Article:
• Absolutely! I have already told my boys that they can lead as independent a life as they want. I don’t foresee myself bride hunting for them. The pressure that parents put on their daughters and sons is just crazy these days.

  24. I don’t think it will change in the immediate future Rachna…My friend who is yet to be married has faced so many ridiculous questions or statements rather…’If I find out you ever had a boyfriend I will leave you’ or “After marriage you will not be able to go onsite even for short term” or “How much savings do you have and after marriage you can’t spend on your side of the family”… All these just make me feel so bad about our country…But the moment I say something so self righteous self proclaimed guardian of all things Indian comes at me with the philosophies of being Indian and our Indian culture! I tell you things are not going to change unless we take this upon us in whatever small way we can..
    nabanita recently posted…#MicroblogMondays:Illusions of Change or maybe notMy Profile

    • Ugh! I wonder how someone can decently pose these questions/conditions on their future life partner. How entitled they must feel? Yes, the change has to come from us. Luckily, my parents were open minded and humane. I plan to be the same to my children. In our own way, we will change mindsets one step at a time.
      Rachna recently posted…The Great Indian Marriage TamashaMy Profile

  25. I can’t ever see it changing, Rachna – because there’s always an outside influence to which the boy/girl can pass the buck. I am a fan of the police procedural – Savdhaan india and Crime Patrol, among others, and watch them regularly. The cases are shocking. What’s depressing is, they are all true incidents. As long as there are human beings, there will be all sorts of crazy behaviors. And the society is always there to egg them on. After all, what’s deep rooted through the centuries will take its own time to go away.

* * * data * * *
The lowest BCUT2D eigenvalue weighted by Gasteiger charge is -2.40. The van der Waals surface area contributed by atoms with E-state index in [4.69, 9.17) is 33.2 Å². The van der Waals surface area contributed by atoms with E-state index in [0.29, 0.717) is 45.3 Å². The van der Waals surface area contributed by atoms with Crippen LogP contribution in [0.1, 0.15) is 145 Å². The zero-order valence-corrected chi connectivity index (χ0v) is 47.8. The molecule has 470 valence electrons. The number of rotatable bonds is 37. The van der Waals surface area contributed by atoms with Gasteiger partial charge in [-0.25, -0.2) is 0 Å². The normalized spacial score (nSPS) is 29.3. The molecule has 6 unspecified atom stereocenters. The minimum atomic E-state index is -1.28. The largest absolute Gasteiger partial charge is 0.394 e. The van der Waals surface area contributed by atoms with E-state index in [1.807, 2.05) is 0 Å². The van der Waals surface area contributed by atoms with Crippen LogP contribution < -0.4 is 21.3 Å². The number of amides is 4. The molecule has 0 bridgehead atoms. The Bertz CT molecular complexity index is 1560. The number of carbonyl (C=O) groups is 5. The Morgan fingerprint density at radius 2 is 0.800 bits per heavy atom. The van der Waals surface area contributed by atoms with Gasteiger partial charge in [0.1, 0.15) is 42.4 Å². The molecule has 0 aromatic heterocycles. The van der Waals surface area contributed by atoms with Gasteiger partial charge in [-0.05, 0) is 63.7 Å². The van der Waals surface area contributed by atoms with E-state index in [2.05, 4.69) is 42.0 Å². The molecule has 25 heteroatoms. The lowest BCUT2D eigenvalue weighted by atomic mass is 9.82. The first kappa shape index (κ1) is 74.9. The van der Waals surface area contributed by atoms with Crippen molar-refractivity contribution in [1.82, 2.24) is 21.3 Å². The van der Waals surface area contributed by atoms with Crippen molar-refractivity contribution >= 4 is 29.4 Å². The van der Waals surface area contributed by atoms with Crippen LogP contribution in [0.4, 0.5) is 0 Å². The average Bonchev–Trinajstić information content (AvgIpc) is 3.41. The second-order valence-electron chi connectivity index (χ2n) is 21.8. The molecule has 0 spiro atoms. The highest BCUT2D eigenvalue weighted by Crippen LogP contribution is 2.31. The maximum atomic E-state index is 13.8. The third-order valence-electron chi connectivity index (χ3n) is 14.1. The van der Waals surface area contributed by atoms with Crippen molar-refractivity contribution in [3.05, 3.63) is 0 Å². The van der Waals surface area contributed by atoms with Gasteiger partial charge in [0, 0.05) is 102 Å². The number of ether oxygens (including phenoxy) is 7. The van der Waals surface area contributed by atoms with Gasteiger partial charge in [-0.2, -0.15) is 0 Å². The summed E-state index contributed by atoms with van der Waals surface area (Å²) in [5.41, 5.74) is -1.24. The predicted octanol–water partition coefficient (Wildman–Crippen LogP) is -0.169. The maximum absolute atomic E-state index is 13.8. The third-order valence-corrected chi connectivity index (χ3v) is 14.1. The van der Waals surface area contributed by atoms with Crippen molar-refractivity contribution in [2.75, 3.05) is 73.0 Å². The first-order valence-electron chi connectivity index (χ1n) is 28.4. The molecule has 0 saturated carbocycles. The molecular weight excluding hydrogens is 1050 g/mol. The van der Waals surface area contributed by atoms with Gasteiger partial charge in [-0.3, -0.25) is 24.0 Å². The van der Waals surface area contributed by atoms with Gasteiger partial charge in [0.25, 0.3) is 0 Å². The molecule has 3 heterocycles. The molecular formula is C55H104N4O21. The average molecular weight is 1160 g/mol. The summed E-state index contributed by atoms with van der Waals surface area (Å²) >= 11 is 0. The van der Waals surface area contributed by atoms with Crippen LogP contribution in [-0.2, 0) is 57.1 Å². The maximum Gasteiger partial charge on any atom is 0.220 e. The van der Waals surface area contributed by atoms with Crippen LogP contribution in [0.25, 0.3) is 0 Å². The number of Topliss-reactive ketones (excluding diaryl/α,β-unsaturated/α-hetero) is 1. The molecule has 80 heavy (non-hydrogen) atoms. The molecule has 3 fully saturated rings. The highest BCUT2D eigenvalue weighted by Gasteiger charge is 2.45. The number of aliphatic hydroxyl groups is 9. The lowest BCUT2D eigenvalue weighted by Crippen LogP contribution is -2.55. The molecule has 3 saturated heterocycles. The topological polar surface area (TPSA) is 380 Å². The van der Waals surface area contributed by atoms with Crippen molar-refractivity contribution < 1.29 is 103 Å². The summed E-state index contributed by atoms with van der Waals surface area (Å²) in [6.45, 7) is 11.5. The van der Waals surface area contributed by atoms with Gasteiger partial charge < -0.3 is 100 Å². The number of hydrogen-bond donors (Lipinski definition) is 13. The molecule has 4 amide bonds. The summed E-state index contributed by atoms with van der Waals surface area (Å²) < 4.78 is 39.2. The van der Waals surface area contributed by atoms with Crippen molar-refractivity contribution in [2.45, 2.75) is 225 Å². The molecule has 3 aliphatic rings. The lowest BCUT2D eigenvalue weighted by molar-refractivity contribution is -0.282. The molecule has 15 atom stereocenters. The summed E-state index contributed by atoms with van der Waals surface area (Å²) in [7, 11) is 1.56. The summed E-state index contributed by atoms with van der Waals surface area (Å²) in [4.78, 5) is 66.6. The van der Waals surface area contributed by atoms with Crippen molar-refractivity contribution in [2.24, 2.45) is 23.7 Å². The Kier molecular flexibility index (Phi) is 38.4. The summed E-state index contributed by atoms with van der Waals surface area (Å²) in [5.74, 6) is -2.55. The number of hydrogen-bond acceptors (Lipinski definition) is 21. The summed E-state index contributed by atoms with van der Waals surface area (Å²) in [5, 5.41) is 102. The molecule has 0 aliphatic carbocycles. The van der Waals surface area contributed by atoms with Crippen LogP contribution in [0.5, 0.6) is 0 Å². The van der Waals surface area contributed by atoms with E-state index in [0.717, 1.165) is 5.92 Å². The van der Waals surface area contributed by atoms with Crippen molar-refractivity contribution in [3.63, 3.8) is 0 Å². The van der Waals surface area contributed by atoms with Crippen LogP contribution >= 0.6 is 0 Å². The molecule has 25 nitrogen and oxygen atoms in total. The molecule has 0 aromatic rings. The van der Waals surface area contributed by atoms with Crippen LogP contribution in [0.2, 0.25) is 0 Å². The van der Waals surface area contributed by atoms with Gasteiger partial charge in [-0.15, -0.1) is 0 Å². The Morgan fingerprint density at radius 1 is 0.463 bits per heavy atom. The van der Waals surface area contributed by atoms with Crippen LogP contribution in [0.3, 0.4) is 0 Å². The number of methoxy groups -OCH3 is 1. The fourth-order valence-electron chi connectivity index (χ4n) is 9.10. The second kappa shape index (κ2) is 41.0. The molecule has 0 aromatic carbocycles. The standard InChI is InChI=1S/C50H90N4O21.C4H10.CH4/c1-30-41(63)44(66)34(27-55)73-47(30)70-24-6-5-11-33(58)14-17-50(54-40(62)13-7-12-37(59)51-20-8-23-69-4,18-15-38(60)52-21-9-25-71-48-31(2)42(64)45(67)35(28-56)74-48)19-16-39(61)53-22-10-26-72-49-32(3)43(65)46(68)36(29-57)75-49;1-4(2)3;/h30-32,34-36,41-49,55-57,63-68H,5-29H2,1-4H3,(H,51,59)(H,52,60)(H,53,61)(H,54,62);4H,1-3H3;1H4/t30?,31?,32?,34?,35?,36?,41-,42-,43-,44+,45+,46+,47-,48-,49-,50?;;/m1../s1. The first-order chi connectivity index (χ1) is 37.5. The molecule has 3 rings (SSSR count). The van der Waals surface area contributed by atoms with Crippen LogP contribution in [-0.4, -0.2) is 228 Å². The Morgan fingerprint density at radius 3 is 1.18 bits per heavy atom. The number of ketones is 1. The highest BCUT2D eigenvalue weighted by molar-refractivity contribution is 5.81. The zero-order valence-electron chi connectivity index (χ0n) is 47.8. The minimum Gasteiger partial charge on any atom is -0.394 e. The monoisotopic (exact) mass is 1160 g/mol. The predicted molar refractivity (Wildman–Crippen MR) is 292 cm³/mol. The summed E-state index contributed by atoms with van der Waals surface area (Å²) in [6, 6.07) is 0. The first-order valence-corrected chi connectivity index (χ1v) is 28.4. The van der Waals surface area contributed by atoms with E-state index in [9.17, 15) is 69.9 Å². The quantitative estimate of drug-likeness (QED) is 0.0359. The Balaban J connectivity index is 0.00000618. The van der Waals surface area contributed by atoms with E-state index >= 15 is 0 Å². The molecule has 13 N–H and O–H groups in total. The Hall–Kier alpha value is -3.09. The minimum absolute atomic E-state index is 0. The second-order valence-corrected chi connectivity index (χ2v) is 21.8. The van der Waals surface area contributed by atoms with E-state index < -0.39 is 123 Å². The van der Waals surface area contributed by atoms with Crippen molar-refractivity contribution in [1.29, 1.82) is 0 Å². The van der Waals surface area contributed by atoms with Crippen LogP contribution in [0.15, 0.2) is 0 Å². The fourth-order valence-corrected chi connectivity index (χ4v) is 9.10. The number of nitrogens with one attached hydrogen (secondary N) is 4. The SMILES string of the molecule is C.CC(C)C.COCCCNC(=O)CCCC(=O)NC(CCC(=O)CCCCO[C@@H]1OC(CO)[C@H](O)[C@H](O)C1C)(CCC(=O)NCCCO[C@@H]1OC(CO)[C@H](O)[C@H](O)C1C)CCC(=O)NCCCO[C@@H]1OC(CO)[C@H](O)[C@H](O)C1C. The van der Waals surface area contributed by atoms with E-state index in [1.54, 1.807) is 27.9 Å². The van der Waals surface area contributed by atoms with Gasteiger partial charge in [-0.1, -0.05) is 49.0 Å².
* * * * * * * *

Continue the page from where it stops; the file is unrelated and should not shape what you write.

Vidya Sury recently posted…Just Be You #MicroblogMondaysMy Profile

  26. This is one topic I don’t need to think about for at least 15 more years. As I wrote in my recent post, I believe every change is good in long run – only point to ponder is if it is happening at a pace which society can digest or not. Radicals will always want a pace greater than society can take while ultra conservatives will try to totall prevent change. Overall an equilibirium will be achieved and things will happen at a pace they are supposed to be. I am pretty neutral to all these things. But in arguments tend to take the side of conservatives as the rational thinking space on the radicals side is overcrowded and I don’t want to bustle for space.
    The Fool recently posted…Role Playing GamesMy Profile

    • A very diplomatic comment, K. 🙂 I operate from the space of fairness. I did not want this when I was getting married, and my parents allowed me that space. No seeing or shown expeditions were done. And I will offer the same to my children. It is a really simple philosophy for me.